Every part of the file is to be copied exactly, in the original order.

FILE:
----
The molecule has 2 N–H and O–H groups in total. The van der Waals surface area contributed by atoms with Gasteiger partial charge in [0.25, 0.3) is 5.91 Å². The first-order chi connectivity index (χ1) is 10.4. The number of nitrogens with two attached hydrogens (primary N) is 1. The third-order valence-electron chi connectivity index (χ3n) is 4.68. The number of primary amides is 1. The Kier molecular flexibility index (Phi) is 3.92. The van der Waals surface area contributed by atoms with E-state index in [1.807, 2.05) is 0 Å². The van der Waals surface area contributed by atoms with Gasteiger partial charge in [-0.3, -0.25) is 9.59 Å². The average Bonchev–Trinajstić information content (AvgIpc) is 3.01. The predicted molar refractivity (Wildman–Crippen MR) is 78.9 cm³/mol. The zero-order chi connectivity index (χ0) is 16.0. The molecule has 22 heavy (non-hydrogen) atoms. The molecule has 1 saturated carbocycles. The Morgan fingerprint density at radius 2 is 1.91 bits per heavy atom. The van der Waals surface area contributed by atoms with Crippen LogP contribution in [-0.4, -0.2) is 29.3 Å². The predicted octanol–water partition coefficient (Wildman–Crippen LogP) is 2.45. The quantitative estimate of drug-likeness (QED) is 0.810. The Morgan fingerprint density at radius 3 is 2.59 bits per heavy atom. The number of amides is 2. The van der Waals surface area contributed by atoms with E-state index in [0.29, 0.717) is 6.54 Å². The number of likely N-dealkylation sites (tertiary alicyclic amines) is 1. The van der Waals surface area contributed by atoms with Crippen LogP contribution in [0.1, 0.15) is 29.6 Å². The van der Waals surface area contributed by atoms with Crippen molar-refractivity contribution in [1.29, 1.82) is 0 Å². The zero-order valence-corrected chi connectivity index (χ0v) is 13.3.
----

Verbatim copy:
The molecule has 2 N–H and O–H groups in total. The van der Waals surface area contributed by atoms with Gasteiger partial charge in [0.25, 0.3) is 5.91 Å². The first-order chi connectivity index (χ1) is 10.4. The number of nitrogens with two attached hydrogens (primary N) is 1. The third-order valence-electron chi connectivity index (χ3n) is 4.68. The number of primary amides is 1. The Kier molecular flexibility index (Phi) is 3.92. The van der Waals surface area contributed by atoms with E-state index in [1.807, 2.05) is 0 Å². The van der Waals surface area contributed by atoms with Gasteiger partial charge in [-0.3, -0.25) is 9.59 Å². The average Bonchev–Trinajstić information content (AvgIpc) is 3.01. The predicted molar refractivity (Wildman–Crippen MR) is 78.9 cm³/mol. The zero-order chi connectivity index (χ0) is 16.0. The molecule has 22 heavy (non-hydrogen) atoms. The molecule has 1 saturated carbocycles. The Morgan fingerprint density at radius 2 is 1.91 bits per heavy atom. The van der Waals surface area contributed by atoms with Crippen LogP contribution in [-0.4, -0.2) is 29.3 Å². The predicted octanol–water partition coefficient (Wildman–Crippen LogP) is 2.45. The quantitative estimate of drug-likeness (QED) is 0.810. The Morgan fingerprint density at radius 3 is 2.59 bits per heavy atom. The number of amides is 2. The van der Waals surface area contributed by atoms with E-state index in [0.29, 0.717) is 6.54 Å². The number of likely N-dealkylation sites (tertiary alicyclic amines) is 1. The van der Waals surface area contributed by atoms with Crippen LogP contribution in [0.1, 0.15) is 29.6 Å². The van der Waals surface area contributed by atoms with Crippen molar-refractivity contribution in [1.29, 1.82) is 0 Å². The zero-order valence-corrected chi connectivity index (χ0v) is 13.3.